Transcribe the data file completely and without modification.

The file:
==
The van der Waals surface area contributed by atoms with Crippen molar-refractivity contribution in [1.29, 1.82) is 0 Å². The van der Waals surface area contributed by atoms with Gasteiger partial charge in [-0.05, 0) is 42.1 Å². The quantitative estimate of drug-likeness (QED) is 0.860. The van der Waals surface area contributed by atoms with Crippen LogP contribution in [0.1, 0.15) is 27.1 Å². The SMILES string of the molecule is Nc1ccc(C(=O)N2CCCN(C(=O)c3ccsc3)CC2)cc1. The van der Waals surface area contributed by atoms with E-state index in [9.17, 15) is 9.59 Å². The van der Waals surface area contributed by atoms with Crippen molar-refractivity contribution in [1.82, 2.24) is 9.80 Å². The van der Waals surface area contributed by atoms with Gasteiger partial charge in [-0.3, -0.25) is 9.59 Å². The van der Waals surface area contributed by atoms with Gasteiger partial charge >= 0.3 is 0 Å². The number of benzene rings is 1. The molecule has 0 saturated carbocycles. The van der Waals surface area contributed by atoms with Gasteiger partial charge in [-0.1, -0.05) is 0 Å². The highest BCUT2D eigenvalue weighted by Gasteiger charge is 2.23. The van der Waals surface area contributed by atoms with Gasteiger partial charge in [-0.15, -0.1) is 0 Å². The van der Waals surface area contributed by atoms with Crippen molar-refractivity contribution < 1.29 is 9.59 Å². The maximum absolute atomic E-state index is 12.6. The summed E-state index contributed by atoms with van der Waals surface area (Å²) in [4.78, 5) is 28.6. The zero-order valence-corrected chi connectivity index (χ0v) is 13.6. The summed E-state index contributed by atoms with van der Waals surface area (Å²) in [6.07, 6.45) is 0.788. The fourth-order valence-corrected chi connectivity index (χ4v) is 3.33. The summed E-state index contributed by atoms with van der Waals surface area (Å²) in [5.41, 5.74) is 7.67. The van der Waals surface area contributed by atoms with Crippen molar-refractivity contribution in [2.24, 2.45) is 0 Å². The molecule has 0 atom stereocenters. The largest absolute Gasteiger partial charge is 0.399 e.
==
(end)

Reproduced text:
The van der Waals surface area contributed by atoms with Crippen molar-refractivity contribution in [1.29, 1.82) is 0 Å². The van der Waals surface area contributed by atoms with Gasteiger partial charge in [-0.05, 0) is 42.1 Å². The quantitative estimate of drug-likeness (QED) is 0.860. The van der Waals surface area contributed by atoms with Crippen LogP contribution in [0.1, 0.15) is 27.1 Å². The SMILES string of the molecule is Nc1ccc(C(=O)N2CCCN(C(=O)c3ccsc3)CC2)cc1. The van der Waals surface area contributed by atoms with E-state index in [9.17, 15) is 9.59 Å². The van der Waals surface area contributed by atoms with Crippen molar-refractivity contribution in [1.82, 2.24) is 9.80 Å². The van der Waals surface area contributed by atoms with Gasteiger partial charge in [-0.3, -0.25) is 9.59 Å². The van der Waals surface area contributed by atoms with Gasteiger partial charge >= 0.3 is 0 Å². The number of benzene rings is 1. The molecule has 0 saturated carbocycles. The van der Waals surface area contributed by atoms with Gasteiger partial charge in [-0.1, -0.05) is 0 Å². The highest BCUT2D eigenvalue weighted by Gasteiger charge is 2.23. The van der Waals surface area contributed by atoms with Gasteiger partial charge in [-0.15, -0.1) is 0 Å². The van der Waals surface area contributed by atoms with Crippen molar-refractivity contribution < 1.29 is 9.59 Å². The maximum absolute atomic E-state index is 12.6. The summed E-state index contributed by atoms with van der Waals surface area (Å²) in [4.78, 5) is 28.6. The zero-order valence-corrected chi connectivity index (χ0v) is 13.6. The summed E-state index contributed by atoms with van der Waals surface area (Å²) in [6.07, 6.45) is 0.788. The fourth-order valence-corrected chi connectivity index (χ4v) is 3.33. The summed E-state index contributed by atoms with van der Waals surface area (Å²) in [5.41, 5.74) is 7.67. The van der Waals surface area contributed by atoms with Crippen molar-refractivity contribution in [2.24, 2.45) is 0 Å². The molecule has 0 atom stereocenters. The largest absolute Gasteiger partial charge is 0.399 e.